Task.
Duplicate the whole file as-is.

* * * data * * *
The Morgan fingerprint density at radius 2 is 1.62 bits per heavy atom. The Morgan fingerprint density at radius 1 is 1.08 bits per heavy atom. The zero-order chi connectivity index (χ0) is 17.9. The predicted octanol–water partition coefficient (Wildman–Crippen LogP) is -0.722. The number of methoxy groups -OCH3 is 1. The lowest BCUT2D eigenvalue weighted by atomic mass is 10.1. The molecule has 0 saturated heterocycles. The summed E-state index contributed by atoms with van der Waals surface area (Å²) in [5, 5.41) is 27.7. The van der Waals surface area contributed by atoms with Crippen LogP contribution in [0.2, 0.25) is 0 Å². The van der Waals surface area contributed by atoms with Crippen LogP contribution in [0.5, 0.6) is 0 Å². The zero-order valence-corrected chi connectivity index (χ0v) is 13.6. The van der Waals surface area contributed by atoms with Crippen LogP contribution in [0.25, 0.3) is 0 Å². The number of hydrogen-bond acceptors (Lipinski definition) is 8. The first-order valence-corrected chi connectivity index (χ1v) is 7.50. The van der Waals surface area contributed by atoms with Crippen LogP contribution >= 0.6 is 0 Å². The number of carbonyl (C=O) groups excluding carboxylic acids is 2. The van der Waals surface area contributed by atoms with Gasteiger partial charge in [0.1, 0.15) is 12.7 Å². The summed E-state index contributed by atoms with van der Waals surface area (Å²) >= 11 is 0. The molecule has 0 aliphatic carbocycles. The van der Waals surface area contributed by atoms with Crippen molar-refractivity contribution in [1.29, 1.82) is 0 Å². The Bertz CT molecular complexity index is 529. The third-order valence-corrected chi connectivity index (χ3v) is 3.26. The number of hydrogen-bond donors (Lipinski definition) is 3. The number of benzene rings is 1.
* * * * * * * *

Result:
The Morgan fingerprint density at radius 2 is 1.62 bits per heavy atom. The Morgan fingerprint density at radius 1 is 1.08 bits per heavy atom. The zero-order chi connectivity index (χ0) is 17.9. The predicted octanol–water partition coefficient (Wildman–Crippen LogP) is -0.722. The number of methoxy groups -OCH3 is 1. The lowest BCUT2D eigenvalue weighted by atomic mass is 10.1. The molecule has 0 saturated heterocycles. The summed E-state index contributed by atoms with van der Waals surface area (Å²) in [5, 5.41) is 27.7. The van der Waals surface area contributed by atoms with Crippen LogP contribution in [0.2, 0.25) is 0 Å². The van der Waals surface area contributed by atoms with Crippen LogP contribution in [0.5, 0.6) is 0 Å². The zero-order valence-corrected chi connectivity index (χ0v) is 13.6. The van der Waals surface area contributed by atoms with Crippen LogP contribution in [0.25, 0.3) is 0 Å². The number of hydrogen-bond acceptors (Lipinski definition) is 8. The first-order valence-corrected chi connectivity index (χ1v) is 7.50. The van der Waals surface area contributed by atoms with Crippen LogP contribution >= 0.6 is 0 Å². The number of carbonyl (C=O) groups excluding carboxylic acids is 2. The van der Waals surface area contributed by atoms with Gasteiger partial charge in [0.1, 0.15) is 12.7 Å². The summed E-state index contributed by atoms with van der Waals surface area (Å²) >= 11 is 0. The molecule has 0 aliphatic carbocycles. The van der Waals surface area contributed by atoms with Crippen molar-refractivity contribution in [1.29, 1.82) is 0 Å². The Bertz CT molecular complexity index is 529. The third-order valence-corrected chi connectivity index (χ3v) is 3.26. The number of hydrogen-bond donors (Lipinski definition) is 3. The number of benzene rings is 1.